BY JAMES BURGER Californian staff writer firstname.lastname@example.org
Plans to bring an Islamic cultural center and school to Bakersfield are being challenged by nearby residents who cite health and safety concerns.
The Buckaroo Residents Group is made up of families living on Buckaroo Court just north of the proposed 9.6-acre site on Stockdale Highway at Driver Road in western Bakersfield.
After the Kern County Planning Commission approved a conditional use permit for the project on Nov. 14, the residents filed an appeal of that decision with the Kern County Board of Supervisors.
The project will be on the Board of Supervisors' Tuesday agenda. But the Buckaroo group has asked that the hearing be postponed, and the Kern County Planning Department is recommending supervisors approve that request.
An expert that the group hopes will help its cause can't make that meeting, county Planning Director Lorelei Oviatt said.
Mike Hart, who lives in the neighborhood, said he's concerned about how traffic would flow into the area if the school and mosque are built.
Driver Road is narrow and other area roads are either narrow or dirt.
The only real access for hundreds of cars would be from Driver Road, off of Stockdale, Hart said.
It's already hard to get onto eastbound Stockdale from Driver, he said.
While the developers of the mosque and school would have to make Driver wider, it wouldn't help area residents leave their homes and get onto Stockdale.
"Getting people in there isn't going to be a problem," he said. "Getting people out of there is going to be a nightmare."
According to Planning Department documents, the three-phase project would start with a small sanctuary and school building, later include a main worship center and finally be completed with the school facilities.
The school would serve kindergarten through eighth-grade students. The church would include a dome and tall tower that exceed the heights allowed for buildings in the area.
But the report notes that exceptions are routinely made for churches of other faiths and that federal law prohibits the county from treating one faith differently than others when making land-use decisions.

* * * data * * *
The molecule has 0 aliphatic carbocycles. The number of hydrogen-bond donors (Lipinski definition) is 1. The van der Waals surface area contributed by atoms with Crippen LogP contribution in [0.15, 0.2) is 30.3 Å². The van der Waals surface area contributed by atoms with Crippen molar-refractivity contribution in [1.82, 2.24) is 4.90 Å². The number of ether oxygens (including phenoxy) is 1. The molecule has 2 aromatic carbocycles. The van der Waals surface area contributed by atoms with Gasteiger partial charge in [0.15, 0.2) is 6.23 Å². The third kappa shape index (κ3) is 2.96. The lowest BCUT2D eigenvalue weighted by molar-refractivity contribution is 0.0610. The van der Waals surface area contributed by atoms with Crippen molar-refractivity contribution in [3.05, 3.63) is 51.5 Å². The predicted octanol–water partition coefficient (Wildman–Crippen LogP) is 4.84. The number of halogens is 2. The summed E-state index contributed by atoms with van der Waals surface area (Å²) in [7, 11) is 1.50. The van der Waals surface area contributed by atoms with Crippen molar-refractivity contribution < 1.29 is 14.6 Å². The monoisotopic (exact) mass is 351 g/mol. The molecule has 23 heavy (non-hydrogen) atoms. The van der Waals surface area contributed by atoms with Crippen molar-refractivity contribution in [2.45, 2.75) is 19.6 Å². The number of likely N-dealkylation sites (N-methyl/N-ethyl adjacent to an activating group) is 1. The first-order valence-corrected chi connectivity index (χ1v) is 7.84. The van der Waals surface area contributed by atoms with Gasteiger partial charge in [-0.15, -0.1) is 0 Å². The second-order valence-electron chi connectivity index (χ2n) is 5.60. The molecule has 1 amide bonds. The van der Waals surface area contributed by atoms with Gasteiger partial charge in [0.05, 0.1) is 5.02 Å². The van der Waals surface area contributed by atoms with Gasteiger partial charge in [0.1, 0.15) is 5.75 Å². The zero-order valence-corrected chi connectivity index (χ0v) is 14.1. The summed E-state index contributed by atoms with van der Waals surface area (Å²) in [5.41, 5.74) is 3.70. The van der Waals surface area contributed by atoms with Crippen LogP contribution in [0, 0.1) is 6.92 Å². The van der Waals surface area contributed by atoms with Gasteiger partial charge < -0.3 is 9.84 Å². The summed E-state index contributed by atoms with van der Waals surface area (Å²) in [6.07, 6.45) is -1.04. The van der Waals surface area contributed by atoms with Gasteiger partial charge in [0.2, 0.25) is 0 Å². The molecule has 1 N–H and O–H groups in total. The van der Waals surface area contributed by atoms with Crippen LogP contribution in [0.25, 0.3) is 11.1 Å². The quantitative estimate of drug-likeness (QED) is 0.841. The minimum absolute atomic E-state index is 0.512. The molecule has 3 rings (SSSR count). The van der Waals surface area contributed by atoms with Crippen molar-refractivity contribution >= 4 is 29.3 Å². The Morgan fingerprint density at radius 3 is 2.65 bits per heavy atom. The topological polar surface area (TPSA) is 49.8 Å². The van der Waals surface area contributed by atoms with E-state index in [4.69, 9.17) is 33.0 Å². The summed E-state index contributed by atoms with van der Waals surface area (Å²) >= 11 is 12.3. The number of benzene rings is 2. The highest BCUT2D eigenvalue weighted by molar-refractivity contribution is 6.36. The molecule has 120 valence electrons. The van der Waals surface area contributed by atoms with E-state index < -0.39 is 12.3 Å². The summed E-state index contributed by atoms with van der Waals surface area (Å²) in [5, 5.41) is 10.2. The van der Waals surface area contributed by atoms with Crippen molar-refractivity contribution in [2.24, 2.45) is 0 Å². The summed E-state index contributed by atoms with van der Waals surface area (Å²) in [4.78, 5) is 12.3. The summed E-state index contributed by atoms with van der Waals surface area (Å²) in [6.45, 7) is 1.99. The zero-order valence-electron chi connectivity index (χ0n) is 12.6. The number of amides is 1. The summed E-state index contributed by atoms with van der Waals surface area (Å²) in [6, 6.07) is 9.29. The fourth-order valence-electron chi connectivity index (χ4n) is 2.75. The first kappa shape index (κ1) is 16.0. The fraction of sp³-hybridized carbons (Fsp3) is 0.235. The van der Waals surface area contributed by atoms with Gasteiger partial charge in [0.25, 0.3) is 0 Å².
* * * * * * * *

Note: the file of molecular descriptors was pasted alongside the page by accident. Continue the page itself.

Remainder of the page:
When planners asked Buckaroo Residents who filed the appeal what safety and health concerns they had with the project, they were unwilling to say, the staff report states.
Planning officials are recommending supervisors approve the project.
Emad Meerza of the Islamic Shoura Council of Bakersfield, which would oversee the school, said that the $5 million project would be developed over a series of years and the school would be completed in the final phase.
The school would comply with state educational requirements as well as teach language skills and subject matter for those of Muslim faith.
He said he is willing to talk with any of the residents about their concerns.
"I don't have any problem with any legitimate concern any Kern County resident might have about having something new come up around their home," Meerza said. "I can understand people being concerned about change."
But if the real, root issue people are concerned about is the faith of the people who would use the school and the church, Meerza hopes people would be willing to have a dialogue about what his community believes.
He hopes they will choose to learn, not judge.
"I just wish they would give me the ability, the opportunity, to alleviate their concerns," Meerza said.